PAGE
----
July 15, 2022 Read 7 Min

A Guide to Design System: Build Better Product Faster

Even if it’s a small project, a design system can help you lay the groundwork for consistent efficiencies. The challenging part however, is choosing the right system.

What exactly is a design system? 

It’s a collection of elements, patterns, and reusable components like buttons, input fields, headers, and more that help keep a digital product’s design consistent.

Well, to put simply, it’s a house of digital elements that can be used to hold your design together. It is not a single product, but rather a set of elements used to make the design experience as smooth and predictable as possible.

Let’s look through some of the important factors of design systems.

Elements (the main pillar) of design systems :

Visual language

  • Iconography. Icons are symbols that represent commands, functionality, features, or common actions. Icons should be easy to understand and recognised to reduce cognitive load. 
  • Typography. Typography is one of the most common types of content, yet it is often overlooked. It is part of the design you use to communicate with your users and show your product/service the way you want.
  • Colour. It creates ideas, expresses emotions, stirs interest, and generates certain feelings.

UI elements

  • Buttons. An element that communicates the action you’re going to take.
  • Imagery. Images are used to help users relate to the product/service you are offering. A great image can create emotions, and help users to understand more than just from a wall of text.
  • Patterns & templates. When several elements work together over and over again to convey the overall visual of the platform.

Rule & documentation

  • Documentation. This process helps your product team properly assemble patterns, styles, and components. It gives designers the details of your processes too.
  • Design guidelines. The main goal here is not just consistency, it’s for all elements to harmonize and create a beautiful and functional design. Here are 5 guidelines you can follow:
    • Balance. A design’s elements such as images should be evenly spread. An unbalanced design may cause the users to lose interest.
    • Pattern and Repetition. When patterns are used over and over, the design can reinforce consistency and create strong brand awareness in the user’s minds.
    • Emphasis. Principles such as movement, proportion, and balance can be used to create emphasis. The idea is to pick out these elements, communicate and reveal the important parts of the design. 
    • Movement. This refers to the way the elements are arranged so that the users can easily move their attention from one angle to the next. This can be achieved through pieces or patterns that repeat or alternate.
    • Contrast. A design with both light and dark colors can draw our attention because these colors offer more contrast and dynamics.

Why do you need a design system?

When a design system is applied correctly, it offers a design team many perks, which include:

Design work can be quickly produced and duplicated at scale.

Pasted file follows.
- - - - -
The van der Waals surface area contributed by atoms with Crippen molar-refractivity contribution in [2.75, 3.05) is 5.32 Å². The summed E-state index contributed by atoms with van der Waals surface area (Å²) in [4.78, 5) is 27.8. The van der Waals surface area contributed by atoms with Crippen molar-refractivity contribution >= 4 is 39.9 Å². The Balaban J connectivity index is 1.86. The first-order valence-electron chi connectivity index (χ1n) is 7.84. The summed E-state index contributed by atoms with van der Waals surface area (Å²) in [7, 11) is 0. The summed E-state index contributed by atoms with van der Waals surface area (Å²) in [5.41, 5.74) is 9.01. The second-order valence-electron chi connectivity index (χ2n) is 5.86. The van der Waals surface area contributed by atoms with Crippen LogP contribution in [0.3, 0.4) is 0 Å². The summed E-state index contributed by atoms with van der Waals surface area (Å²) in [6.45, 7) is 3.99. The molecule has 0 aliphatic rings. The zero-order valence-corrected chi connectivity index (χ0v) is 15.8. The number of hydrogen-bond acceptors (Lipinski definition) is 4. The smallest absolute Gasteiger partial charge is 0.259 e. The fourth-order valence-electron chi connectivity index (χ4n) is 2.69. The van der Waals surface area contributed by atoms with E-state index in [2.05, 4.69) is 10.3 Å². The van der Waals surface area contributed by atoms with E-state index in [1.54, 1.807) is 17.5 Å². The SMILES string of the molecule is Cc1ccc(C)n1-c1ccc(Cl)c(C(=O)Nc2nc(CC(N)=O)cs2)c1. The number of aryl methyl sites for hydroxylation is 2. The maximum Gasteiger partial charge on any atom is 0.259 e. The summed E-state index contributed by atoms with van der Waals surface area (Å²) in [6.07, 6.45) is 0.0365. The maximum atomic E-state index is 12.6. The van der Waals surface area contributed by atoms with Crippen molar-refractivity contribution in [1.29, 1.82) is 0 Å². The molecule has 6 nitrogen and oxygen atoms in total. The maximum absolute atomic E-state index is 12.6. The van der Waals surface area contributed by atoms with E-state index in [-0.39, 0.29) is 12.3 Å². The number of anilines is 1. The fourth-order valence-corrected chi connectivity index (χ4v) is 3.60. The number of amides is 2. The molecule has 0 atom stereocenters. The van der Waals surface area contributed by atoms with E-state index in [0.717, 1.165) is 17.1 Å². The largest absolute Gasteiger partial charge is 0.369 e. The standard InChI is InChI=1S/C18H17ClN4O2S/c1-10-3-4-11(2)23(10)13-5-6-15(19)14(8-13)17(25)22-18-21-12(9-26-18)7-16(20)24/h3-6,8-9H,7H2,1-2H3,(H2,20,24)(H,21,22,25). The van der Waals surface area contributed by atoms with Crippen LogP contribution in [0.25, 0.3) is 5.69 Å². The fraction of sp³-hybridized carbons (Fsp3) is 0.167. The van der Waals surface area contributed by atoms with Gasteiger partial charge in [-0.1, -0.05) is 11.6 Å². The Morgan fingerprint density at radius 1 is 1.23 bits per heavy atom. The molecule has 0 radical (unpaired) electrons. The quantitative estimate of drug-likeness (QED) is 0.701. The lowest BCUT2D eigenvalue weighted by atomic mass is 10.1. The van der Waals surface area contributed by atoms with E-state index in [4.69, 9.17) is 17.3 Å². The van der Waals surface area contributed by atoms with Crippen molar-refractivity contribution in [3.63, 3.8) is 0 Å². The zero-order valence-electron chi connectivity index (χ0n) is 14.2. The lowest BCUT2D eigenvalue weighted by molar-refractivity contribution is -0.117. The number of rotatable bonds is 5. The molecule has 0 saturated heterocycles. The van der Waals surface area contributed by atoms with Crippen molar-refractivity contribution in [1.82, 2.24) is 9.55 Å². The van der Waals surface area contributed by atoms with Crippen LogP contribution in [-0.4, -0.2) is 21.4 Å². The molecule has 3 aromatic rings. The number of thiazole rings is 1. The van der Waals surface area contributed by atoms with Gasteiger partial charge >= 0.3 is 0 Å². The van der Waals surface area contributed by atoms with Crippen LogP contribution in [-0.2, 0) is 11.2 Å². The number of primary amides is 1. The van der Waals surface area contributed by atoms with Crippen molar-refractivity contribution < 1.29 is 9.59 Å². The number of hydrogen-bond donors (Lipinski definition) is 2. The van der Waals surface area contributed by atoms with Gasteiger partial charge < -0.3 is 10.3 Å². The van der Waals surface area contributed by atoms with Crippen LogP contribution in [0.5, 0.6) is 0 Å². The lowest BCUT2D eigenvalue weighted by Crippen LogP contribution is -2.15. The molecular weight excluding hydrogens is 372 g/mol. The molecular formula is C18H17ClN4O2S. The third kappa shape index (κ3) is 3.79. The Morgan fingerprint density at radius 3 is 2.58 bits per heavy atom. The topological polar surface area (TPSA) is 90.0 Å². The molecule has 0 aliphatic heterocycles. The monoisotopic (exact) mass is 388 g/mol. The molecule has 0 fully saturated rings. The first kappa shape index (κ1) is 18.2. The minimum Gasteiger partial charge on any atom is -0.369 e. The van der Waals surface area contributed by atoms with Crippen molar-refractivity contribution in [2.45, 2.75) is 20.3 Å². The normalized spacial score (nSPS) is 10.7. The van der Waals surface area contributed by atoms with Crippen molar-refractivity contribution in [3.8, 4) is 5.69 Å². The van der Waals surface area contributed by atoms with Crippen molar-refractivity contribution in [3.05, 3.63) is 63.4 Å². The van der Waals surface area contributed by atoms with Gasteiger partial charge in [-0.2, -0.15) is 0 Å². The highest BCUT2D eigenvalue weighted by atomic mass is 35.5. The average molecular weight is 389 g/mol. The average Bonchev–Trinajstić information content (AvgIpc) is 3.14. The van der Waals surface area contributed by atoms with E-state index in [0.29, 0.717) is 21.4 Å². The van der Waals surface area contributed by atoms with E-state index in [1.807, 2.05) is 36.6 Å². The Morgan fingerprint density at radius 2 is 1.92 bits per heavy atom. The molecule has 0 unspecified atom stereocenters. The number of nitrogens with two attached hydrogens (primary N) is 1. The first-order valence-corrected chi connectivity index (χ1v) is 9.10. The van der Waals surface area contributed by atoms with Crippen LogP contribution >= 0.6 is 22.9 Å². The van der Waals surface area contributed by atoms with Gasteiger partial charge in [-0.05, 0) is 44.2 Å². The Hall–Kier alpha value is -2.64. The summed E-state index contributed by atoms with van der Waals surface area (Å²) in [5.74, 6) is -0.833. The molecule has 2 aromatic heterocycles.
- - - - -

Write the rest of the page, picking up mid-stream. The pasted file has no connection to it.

– Speedy remake of designs through pre-built UI components and elements are the key benefit of design systems. Teams can use the same elements over and over again. This removes the need to reinvent the UI wheel and the risk of clashes.

Saves time on design resources
– Pre-built elements on UI that can be used again and again allow teams to save time and focus more on solving bigger problems. Especially in the case where you have tons of projects and teams to manage.

Establishes a common language among cross-functional teams.
– A common language reduces miscommunication and development time. This is important for teams that are not working in the same space.

Establishes visual coherence between products, channels, and (potentially isolated) departments.
– In cases where teams work in silo, a lack of an organization-wide design system can lead to messy presentations and muddled experiences. Design systems can manage the standards and create unity in the same space. It can also manage massive redesigns or rebrands.

It’s simple for new teammates to follow.
– With the help of style guides, any team member can comfortably create content and UI designs. Furthermore, they can seamlessly connect through all UX UI decisions.

How to create Design systems

There are three types of design systems to opt for:

  • adopting an existing design system
  • modifying an existing design system
  • create custom design system

Each approach has its pros and cons, but as you may already know, creating a custom design system from scratch costs more time and money. On the other hand, opting for existing design systems can save more time and money.

In custom design systems, you’ll have the flexibility to customise. In the long run, the benefits of opting for an existing design system will diminish. Above all, it’s important to understand your company’s needs and then analyze the pros and cons of each approach before embarking on a design system journey.

Creating your own design system from scratch

Pro tip! You’re going to need more than just designers. Let’s go through the process step-by-step:

1. Conduct a visual audit

Before you design anything, you should first do a visual audit of your current design. You need planned thinking to consider the CSS you’re using, and a sharp eye for the elements you need to include to gauge the time and money required for this process. 

2. Establish a visual design language

The basis of a design system lies within its visual design language. The four main areas that make up your visual design language includes : 

Color

It is always ideal to choose 1-3 primary colors to represent your brand. You should also use a range of shades and hues to make sure the design does not look too plain or cluttered, and to give your designers more colour options.